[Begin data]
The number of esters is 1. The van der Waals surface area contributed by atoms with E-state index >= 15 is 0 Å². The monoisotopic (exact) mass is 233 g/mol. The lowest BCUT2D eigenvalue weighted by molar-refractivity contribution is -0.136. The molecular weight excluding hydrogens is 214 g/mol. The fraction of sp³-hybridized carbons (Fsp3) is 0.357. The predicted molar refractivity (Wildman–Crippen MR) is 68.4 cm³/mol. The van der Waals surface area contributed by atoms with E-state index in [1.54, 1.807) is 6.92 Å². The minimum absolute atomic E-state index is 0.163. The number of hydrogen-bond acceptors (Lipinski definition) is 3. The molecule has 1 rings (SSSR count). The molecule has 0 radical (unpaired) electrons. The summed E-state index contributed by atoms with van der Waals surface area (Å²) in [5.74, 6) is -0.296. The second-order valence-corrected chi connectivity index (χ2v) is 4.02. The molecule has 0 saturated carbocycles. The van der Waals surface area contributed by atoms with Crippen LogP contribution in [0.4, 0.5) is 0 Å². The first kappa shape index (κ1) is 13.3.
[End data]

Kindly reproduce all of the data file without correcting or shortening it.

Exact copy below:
The number of esters is 1. The van der Waals surface area contributed by atoms with E-state index >= 15 is 0 Å². The monoisotopic (exact) mass is 233 g/mol. The lowest BCUT2D eigenvalue weighted by molar-refractivity contribution is -0.136. The molecular weight excluding hydrogens is 214 g/mol. The fraction of sp³-hybridized carbons (Fsp3) is 0.357. The predicted molar refractivity (Wildman–Crippen MR) is 68.4 cm³/mol. The van der Waals surface area contributed by atoms with E-state index in [1.54, 1.807) is 6.92 Å². The minimum absolute atomic E-state index is 0.163. The number of hydrogen-bond acceptors (Lipinski definition) is 3. The molecule has 1 rings (SSSR count). The molecule has 0 radical (unpaired) electrons. The summed E-state index contributed by atoms with van der Waals surface area (Å²) in [5.74, 6) is -0.296. The second-order valence-corrected chi connectivity index (χ2v) is 4.02. The molecule has 0 saturated carbocycles. The van der Waals surface area contributed by atoms with Crippen LogP contribution in [0.4, 0.5) is 0 Å². The first kappa shape index (κ1) is 13.3.